As a restaurateur, I'm often asked who my favourite chef in Canada is, what my favourite restaurant is, or what ingredient I think will define the coming years of cuisine. The truth is, when I consider the future of food and restaurants, I think about Nick Saul.
Nick's book The Stop: How the Fight for Good Food Transformed a Community and Inspired a Movement is what drives me to have a better restaurant every day. The book's stories about the transformative power of food at The Stop, and now at a growing number of Community Food Centres across Canada, remind me of why I love to host as much as I like to eat. A few years ago I spent four or five months volunteering in The Stop's kitchen alongside chefs Scott MacNeil and Chris Brown, and they were among my happiest moments cooking. Why? Because I was part of a community built around food. That, to me, is more powerful than any food trend.
My volunteering experience also profoundly changed my view of food. It hammered home that there are two food systems in Canada. There's food for people who can pay for it, and food for people who can't. What causes me the most worry is that I'm part of the problem. I don't give my food away to just anyone. I feed paying customers, and I watch my bottom line. I wouldn't be in business if I didn't.
I'm in the restaurant business because I believe in the power of food to make people feel good, happy, sated, healthy, inspired, welcome. Think about it. How would my guests feel if, when they came to Richmond Station, they felt disenfranchised? If their meals were not made with care and health in mind? Would they return? Probably not, and who could blame them? To make a guest come back, our team needs to meet a very basic need, a primordial sense of belonging. We need to convince people that this is their community and that we would not survive without them.
Nick Saul now runs Community Food Centres Canada, an organization that builds welcoming places in low-income neighbourhoods across Canada where healthy food is available to all. Their focus is on empowerment and belonging, ingredients that are necessary to build community and push for real change. And they invite chefs and restaurants to play a role in creating that change and closing the gap between our two food systems.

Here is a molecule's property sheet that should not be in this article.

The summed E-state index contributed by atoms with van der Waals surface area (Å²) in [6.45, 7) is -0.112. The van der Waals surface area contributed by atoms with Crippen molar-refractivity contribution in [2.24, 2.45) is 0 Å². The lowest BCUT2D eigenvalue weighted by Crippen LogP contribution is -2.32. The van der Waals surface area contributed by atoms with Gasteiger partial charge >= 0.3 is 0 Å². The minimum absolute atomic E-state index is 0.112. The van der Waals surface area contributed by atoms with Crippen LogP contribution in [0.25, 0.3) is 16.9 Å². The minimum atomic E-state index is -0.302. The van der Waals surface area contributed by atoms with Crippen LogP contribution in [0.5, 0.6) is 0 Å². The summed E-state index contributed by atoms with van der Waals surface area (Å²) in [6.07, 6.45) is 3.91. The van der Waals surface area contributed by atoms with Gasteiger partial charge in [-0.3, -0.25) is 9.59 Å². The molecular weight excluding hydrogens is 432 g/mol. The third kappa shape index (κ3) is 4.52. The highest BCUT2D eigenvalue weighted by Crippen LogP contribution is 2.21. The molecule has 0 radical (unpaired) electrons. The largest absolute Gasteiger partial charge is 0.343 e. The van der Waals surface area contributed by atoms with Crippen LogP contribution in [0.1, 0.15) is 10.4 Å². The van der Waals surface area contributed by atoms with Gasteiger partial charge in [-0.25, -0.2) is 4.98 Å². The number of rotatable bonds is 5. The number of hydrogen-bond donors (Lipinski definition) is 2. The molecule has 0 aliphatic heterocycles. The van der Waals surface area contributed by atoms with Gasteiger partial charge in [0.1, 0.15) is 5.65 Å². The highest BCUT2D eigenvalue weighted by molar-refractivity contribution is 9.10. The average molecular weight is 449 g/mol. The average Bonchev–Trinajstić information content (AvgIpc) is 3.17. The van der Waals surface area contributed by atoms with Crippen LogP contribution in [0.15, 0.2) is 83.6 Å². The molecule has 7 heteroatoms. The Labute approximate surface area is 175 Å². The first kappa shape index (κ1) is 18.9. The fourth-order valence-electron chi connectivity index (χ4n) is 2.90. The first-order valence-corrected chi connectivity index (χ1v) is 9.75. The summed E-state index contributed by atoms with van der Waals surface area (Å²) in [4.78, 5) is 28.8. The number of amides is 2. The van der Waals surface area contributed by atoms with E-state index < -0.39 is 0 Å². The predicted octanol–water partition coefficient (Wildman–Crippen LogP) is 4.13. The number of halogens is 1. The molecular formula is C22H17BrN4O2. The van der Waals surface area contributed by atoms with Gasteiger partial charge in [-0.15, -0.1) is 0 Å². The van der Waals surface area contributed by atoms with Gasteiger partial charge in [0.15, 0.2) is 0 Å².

For most of my career Canadian chefs have struggled with a national identity for food. Is Canadian food just maple syrup, smoked salmon and bannock? Or is our proud multiculturalism the root of our national food identity: saam, poutine, roti, donairs and the whole lot? A better question might be: is there a food that isn't Canadian?
We need to think more broadly when we're defining Canadian food. To me, Canadian food should be fair and available to everyone, whether they can afford it or not. Canadian meals should be served in accessible places that welcome people without consideration of economic background, gender, immigration status, or age. We should aim to serve meals that are nutritious and empowering in beautiful rooms, with a loving community that acts free of judgement. And the chefs who are at the forefront of pushing the boundaries of what Canadian food is need to get out of the kitchen and into the community where they can use their skills and their voices to build a movement around good food for all.
One way Richmond Station is doing that is by participating in Restaurants for Change. On October 21, you can join some of our country's best restaurants by making a dinner reservation at one of more 59 participating restaurants in 13 cities. Restaurants will donate proceeds from that night's dinner service to support Community Food Centres Canada, local Community Food Centres and other organizations to offer programs that bring people together to grow, cook, share and advocate for healthy food for all. Join us, and let's rethink the role food plays in our communities and our lives, and work together to ensure that everyone has a dignified place at the table.MORE ON HUFFPOST:
The next time you go grocery shopping, check to see if the store is collecting any items for local food banks, says Kathy Murphy, corporate affairs director at Kraft Canada. "It takes five minutes to buy something, so why not donate it? If you're shopping for peanut butter, buy two and donate the other," she says.
During the year (especially during the holiday season), food banks need volunteers to sort, manage and give out food, Murphy says. If you have five hours to spare, gather a group of friends or co-workers and head to your local food bank. "It's the time of year when food banks receive large donations and they need help to sort it out," she says.
If you have a week off during the holidays, Murphy suggests organizing a food drive at your holiday party or even one at the office. Giving people a week gives them enough time to mobilize and collect donations, she adds.
When you have five weeks, think long-term: Every week when you go grocery shopping, try to save one item to donate. "Have the goal to fill a hamper and donate this to a food bank," Murphy says.
One of the biggest issues for Canadian food banks is the ability to meet the growing demands and needs of serving people in the long run, Murphy says. If you have five months and want to volunteer with a food bank, Murphy recommends talking to them about meeting their capacity needs and working towards one long-term goal. For example, you could organize a fundraiser or help the organization look for sponsors or partnerships.